We recognize that college-level learning occurs outside of a formal classroom, and we value that knowledge through prior learning assessment. Community college students and instructors are provided a wealth of opportunity to influence and apply direct connections to our classrooms: FEMA Higher Education products, professional development in the FEMA Independent Study Program, the Center for Domestic Preparedness, National Training and Education Division courseware and the Naval Postgraduate School, and the Center for Homeland Defense and Security content. We firmly believe that you are best served by a blend of learning opportunities. The current and future emergency management professional development includes learning with your public safety peers – a true integration of programming, braiding relevant skills within fire administration, police science, criminal justice, national security and intelligence, corrections, business, technology, soft sciences, and more.
Affiliating with a community college is quite different than in the past. Our state and national leaders value the contributions of the emergency management and public safety academic community more than ever before.
On the state level, you will see and benefit from the work of your instructors as they share their expertise on state operational committees and participate in the Maryland Domestic Terrorism Task Force and association committees – such as the newly formed Legislative Committee – the current scholarship and credentials review committee, and a host of national emergency management committees. They are teachers of teachers, provide training statewide and nationwide, and bring these opportunities to all our affiliates.
On the national level, as learners at a community college you will experience an evolving application-rich environment and support the development of government, industry, education, and nonprofit public-private partnerships; address community lifelines projects; publish and present professionally; evaluate an array of exercises; and contribute to local planning and assessment, all in conjunction with your instructors.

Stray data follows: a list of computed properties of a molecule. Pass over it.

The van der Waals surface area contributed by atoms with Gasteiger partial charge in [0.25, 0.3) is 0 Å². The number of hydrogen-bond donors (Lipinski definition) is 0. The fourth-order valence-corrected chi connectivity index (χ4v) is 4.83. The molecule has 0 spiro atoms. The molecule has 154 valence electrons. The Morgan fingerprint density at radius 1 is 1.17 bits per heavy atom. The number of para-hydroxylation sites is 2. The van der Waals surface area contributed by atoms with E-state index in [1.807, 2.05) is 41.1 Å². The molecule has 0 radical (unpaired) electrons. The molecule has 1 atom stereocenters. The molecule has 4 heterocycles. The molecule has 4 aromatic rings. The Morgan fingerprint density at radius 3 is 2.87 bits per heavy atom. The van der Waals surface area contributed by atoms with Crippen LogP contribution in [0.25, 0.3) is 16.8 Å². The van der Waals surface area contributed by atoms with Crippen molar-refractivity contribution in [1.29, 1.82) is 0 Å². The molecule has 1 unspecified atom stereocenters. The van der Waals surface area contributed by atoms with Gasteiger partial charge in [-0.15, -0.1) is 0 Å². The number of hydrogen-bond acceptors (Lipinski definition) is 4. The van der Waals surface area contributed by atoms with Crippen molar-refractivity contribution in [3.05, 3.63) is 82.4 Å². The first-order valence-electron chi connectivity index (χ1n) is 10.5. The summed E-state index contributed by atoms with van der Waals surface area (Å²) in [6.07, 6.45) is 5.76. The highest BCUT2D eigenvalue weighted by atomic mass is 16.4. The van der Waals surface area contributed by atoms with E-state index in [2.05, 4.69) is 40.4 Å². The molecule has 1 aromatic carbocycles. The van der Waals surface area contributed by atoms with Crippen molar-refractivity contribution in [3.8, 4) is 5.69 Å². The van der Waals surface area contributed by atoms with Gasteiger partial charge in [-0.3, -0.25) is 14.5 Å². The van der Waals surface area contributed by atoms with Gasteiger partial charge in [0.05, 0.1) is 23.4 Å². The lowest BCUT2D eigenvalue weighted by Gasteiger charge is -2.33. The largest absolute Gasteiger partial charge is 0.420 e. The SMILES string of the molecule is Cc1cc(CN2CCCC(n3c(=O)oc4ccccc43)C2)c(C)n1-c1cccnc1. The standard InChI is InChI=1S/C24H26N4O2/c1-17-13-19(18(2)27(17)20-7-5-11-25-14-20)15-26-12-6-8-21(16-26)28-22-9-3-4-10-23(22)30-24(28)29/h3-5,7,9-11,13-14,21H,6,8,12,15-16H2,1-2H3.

As you can see, the current and future learning opportunities at the two-year college are inclusive and expansive and come in a variety of ways to allow you to advance your career, seek professional certifications and academic credentials, and contribute to a career of service. The service model scholar-practitioner model is designed to support current and future workforce needs.
What can you do with a two-year degree? A lot more than you realize. You will increase your knowledge, skills, and abilities, and most importantly you will have vast experiences to serve and build your professional future in emergency management – right beside your instructional team.”
Kathy Francis (MS, CEM, MDPEMP) is a frequent contributing writer here and in other emergency management & public safety academic and popular publications. Her background extends from police investigations to governmental emergency planning and risk mitigation, with her last several years spent developing and leading the MACEM&PS, where she now serves as Executive Director.